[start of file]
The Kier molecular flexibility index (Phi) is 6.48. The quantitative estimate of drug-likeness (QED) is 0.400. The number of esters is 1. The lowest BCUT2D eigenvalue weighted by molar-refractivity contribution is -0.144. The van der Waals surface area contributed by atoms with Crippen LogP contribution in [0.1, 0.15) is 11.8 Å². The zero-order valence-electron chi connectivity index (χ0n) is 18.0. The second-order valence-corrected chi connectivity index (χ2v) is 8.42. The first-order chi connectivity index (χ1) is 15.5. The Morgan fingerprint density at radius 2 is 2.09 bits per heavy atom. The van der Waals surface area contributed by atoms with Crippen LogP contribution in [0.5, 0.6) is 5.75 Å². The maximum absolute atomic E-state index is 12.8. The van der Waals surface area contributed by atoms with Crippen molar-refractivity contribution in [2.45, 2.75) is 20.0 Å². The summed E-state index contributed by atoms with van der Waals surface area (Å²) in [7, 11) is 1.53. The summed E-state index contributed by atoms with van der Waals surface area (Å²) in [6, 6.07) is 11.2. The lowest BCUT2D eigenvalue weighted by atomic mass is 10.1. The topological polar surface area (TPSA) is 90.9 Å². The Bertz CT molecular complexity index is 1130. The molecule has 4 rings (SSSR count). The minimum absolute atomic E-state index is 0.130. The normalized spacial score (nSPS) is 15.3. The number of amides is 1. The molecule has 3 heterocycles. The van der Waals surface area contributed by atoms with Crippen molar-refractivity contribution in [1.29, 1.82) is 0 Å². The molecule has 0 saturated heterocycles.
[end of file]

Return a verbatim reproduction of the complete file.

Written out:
The Kier molecular flexibility index (Phi) is 6.48. The quantitative estimate of drug-likeness (QED) is 0.400. The number of esters is 1. The lowest BCUT2D eigenvalue weighted by molar-refractivity contribution is -0.144. The van der Waals surface area contributed by atoms with Crippen LogP contribution in [0.1, 0.15) is 11.8 Å². The zero-order valence-electron chi connectivity index (χ0n) is 18.0. The second-order valence-corrected chi connectivity index (χ2v) is 8.42. The first-order chi connectivity index (χ1) is 15.5. The Morgan fingerprint density at radius 2 is 2.09 bits per heavy atom. The van der Waals surface area contributed by atoms with Crippen LogP contribution in [0.5, 0.6) is 5.75 Å². The maximum absolute atomic E-state index is 12.8. The van der Waals surface area contributed by atoms with Crippen molar-refractivity contribution in [2.45, 2.75) is 20.0 Å². The summed E-state index contributed by atoms with van der Waals surface area (Å²) in [7, 11) is 1.53. The summed E-state index contributed by atoms with van der Waals surface area (Å²) in [6, 6.07) is 11.2. The lowest BCUT2D eigenvalue weighted by atomic mass is 10.1. The topological polar surface area (TPSA) is 90.9 Å². The Bertz CT molecular complexity index is 1130. The molecule has 4 rings (SSSR count). The minimum absolute atomic E-state index is 0.130. The normalized spacial score (nSPS) is 15.3. The number of amides is 1. The molecule has 3 heterocycles. The van der Waals surface area contributed by atoms with Crippen molar-refractivity contribution in [1.29, 1.82) is 0 Å². The molecule has 0 saturated heterocycles.